Not a Drill: Oil and Gas Exploration Dead in the Water for Governors

With most coastal chief executives ready to battle to protect their seashores and fisheries, the Trump administration storms into the country’s first energy-environmental showdown.

Scott Keeler/Tampa Bay Times via AP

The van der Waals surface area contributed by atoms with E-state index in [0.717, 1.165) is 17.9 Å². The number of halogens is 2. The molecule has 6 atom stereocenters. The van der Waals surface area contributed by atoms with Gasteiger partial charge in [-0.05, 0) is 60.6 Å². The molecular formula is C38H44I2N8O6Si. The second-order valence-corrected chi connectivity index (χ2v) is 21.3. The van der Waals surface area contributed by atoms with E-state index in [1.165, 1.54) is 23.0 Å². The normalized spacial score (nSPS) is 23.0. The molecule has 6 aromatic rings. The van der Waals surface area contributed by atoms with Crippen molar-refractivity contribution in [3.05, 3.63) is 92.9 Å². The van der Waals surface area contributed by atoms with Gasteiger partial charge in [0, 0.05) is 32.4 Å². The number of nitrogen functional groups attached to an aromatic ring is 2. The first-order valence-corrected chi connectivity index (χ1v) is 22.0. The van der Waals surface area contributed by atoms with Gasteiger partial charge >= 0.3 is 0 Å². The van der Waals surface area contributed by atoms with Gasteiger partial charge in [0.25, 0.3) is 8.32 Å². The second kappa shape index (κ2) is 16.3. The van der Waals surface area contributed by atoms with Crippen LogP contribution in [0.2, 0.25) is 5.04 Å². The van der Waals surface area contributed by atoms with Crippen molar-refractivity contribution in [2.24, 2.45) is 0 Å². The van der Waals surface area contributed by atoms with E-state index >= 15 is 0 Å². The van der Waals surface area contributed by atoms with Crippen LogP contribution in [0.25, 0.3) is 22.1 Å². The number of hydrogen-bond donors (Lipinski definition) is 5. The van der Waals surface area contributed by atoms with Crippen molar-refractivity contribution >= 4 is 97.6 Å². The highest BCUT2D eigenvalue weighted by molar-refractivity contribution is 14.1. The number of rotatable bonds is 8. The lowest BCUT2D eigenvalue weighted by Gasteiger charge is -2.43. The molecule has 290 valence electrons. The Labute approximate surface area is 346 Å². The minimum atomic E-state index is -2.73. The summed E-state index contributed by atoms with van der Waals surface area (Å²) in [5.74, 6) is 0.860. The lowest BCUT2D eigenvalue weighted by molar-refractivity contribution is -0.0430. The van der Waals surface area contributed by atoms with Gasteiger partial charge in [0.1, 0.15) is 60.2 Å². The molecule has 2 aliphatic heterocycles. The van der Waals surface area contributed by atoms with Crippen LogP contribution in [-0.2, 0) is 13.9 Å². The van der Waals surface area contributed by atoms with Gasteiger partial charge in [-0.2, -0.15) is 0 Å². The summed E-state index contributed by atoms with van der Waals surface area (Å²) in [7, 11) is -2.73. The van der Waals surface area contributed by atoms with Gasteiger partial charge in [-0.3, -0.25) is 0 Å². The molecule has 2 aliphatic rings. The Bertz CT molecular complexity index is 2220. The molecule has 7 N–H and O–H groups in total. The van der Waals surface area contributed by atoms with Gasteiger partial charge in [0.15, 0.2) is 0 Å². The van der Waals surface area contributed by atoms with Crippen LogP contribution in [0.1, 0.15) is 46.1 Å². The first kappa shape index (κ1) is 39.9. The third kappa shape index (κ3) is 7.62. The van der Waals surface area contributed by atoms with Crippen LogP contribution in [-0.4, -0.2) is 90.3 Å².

Scott Keeler/Tampa Bay Times via AP Florida Governor Rick Scott and U.S. Department of the Interior Secretary Ryan Zinke announce there will be no new offshore drilling in the State of Florida T he Trump administration’s draft five-year plan for leasing most continental shelf areas for oil and gas drilling met with equal parts of horror and consternation from most Republican and Democratic coastal governors. “Responsibly developing our energy resources on the Outer Continental Shelf in a safe and well-regulated way is important to our economy and energy security, and it provides billions of dollars to fund the conservation of our coastlines, public lands, and parks,” Interior Secretary Ryan Zinke said in a January statement announcing the plan. (Note that safety has been the least of the administration’s concerns: Zinke had already rolled back Obama-era offshore drilling safety regulations in late December.) So fearful was Republican Governor Rick Scott of Florida of this plan that he...